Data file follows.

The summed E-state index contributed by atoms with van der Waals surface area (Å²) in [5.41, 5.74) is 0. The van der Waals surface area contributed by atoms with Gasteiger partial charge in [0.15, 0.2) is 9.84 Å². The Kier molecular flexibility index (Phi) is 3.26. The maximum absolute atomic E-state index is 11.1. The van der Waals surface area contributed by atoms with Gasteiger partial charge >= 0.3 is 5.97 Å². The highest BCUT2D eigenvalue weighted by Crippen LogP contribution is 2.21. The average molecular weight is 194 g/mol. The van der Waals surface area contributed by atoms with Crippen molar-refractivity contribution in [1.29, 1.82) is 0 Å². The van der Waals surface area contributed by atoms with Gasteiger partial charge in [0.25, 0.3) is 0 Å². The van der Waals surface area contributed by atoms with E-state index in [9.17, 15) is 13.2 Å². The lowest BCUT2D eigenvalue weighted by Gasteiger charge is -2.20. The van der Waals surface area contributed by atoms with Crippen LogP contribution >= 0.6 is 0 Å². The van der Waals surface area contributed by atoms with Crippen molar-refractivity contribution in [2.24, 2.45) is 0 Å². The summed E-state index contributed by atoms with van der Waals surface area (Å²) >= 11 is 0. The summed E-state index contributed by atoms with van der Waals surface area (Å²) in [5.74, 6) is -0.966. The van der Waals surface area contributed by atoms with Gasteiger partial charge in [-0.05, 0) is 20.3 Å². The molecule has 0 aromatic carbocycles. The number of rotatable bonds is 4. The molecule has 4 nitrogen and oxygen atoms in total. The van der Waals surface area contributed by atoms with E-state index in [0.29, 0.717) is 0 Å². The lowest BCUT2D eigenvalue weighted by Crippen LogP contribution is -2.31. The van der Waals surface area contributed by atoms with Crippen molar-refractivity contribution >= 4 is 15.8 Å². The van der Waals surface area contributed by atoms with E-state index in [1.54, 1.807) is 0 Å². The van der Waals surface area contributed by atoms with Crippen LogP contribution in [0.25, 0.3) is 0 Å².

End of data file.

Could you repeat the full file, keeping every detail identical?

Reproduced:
The summed E-state index contributed by atoms with van der Waals surface area (Å²) in [5.41, 5.74) is 0. The van der Waals surface area contributed by atoms with Gasteiger partial charge in [0.15, 0.2) is 9.84 Å². The Kier molecular flexibility index (Phi) is 3.26. The maximum absolute atomic E-state index is 11.1. The van der Waals surface area contributed by atoms with Gasteiger partial charge >= 0.3 is 5.97 Å². The highest BCUT2D eigenvalue weighted by Crippen LogP contribution is 2.21. The average molecular weight is 194 g/mol. The van der Waals surface area contributed by atoms with Crippen molar-refractivity contribution in [1.29, 1.82) is 0 Å². The van der Waals surface area contributed by atoms with Gasteiger partial charge in [0.25, 0.3) is 0 Å². The van der Waals surface area contributed by atoms with E-state index in [9.17, 15) is 13.2 Å². The lowest BCUT2D eigenvalue weighted by Gasteiger charge is -2.20. The van der Waals surface area contributed by atoms with Crippen LogP contribution >= 0.6 is 0 Å². The van der Waals surface area contributed by atoms with Crippen molar-refractivity contribution in [2.24, 2.45) is 0 Å². The summed E-state index contributed by atoms with van der Waals surface area (Å²) >= 11 is 0. The summed E-state index contributed by atoms with van der Waals surface area (Å²) in [5.74, 6) is -0.966. The van der Waals surface area contributed by atoms with Gasteiger partial charge in [-0.05, 0) is 20.3 Å². The molecule has 0 aromatic carbocycles. The number of rotatable bonds is 4. The molecule has 4 nitrogen and oxygen atoms in total. The van der Waals surface area contributed by atoms with E-state index in [0.29, 0.717) is 0 Å². The lowest BCUT2D eigenvalue weighted by Crippen LogP contribution is -2.31. The van der Waals surface area contributed by atoms with Crippen molar-refractivity contribution >= 4 is 15.8 Å². The van der Waals surface area contributed by atoms with E-state index in [1.54, 1.807) is 0 Å². The van der Waals surface area contributed by atoms with Crippen LogP contribution in [0.25, 0.3) is 0 Å².